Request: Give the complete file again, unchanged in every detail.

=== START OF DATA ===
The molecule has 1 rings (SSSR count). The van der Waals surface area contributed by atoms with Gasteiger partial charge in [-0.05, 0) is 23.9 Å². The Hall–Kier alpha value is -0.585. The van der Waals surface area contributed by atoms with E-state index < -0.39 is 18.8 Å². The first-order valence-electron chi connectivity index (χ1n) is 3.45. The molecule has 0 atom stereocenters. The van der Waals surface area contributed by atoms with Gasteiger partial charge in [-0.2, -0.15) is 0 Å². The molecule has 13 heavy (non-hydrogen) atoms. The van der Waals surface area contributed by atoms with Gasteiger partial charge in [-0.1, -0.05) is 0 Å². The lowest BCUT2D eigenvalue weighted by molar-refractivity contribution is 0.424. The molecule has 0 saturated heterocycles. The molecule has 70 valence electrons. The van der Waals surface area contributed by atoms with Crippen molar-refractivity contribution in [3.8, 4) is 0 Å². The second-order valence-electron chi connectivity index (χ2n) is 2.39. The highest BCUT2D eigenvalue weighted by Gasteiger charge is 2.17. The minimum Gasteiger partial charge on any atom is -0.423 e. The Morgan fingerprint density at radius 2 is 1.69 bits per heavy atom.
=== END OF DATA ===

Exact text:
The molecule has 1 rings (SSSR count). The van der Waals surface area contributed by atoms with Gasteiger partial charge in [-0.05, 0) is 23.9 Å². The Hall–Kier alpha value is -0.585. The van der Waals surface area contributed by atoms with E-state index < -0.39 is 18.8 Å². The first-order valence-electron chi connectivity index (χ1n) is 3.45. The molecule has 0 atom stereocenters. The van der Waals surface area contributed by atoms with Gasteiger partial charge in [-0.2, -0.15) is 0 Å². The molecule has 13 heavy (non-hydrogen) atoms. The van der Waals surface area contributed by atoms with Gasteiger partial charge in [-0.1, -0.05) is 0 Å². The lowest BCUT2D eigenvalue weighted by molar-refractivity contribution is 0.424. The molecule has 0 saturated heterocycles. The molecule has 70 valence electrons. The van der Waals surface area contributed by atoms with Crippen molar-refractivity contribution in [3.8, 4) is 0 Å². The second-order valence-electron chi connectivity index (χ2n) is 2.39. The highest BCUT2D eigenvalue weighted by Gasteiger charge is 2.17. The minimum Gasteiger partial charge on any atom is -0.423 e. The Morgan fingerprint density at radius 2 is 1.69 bits per heavy atom.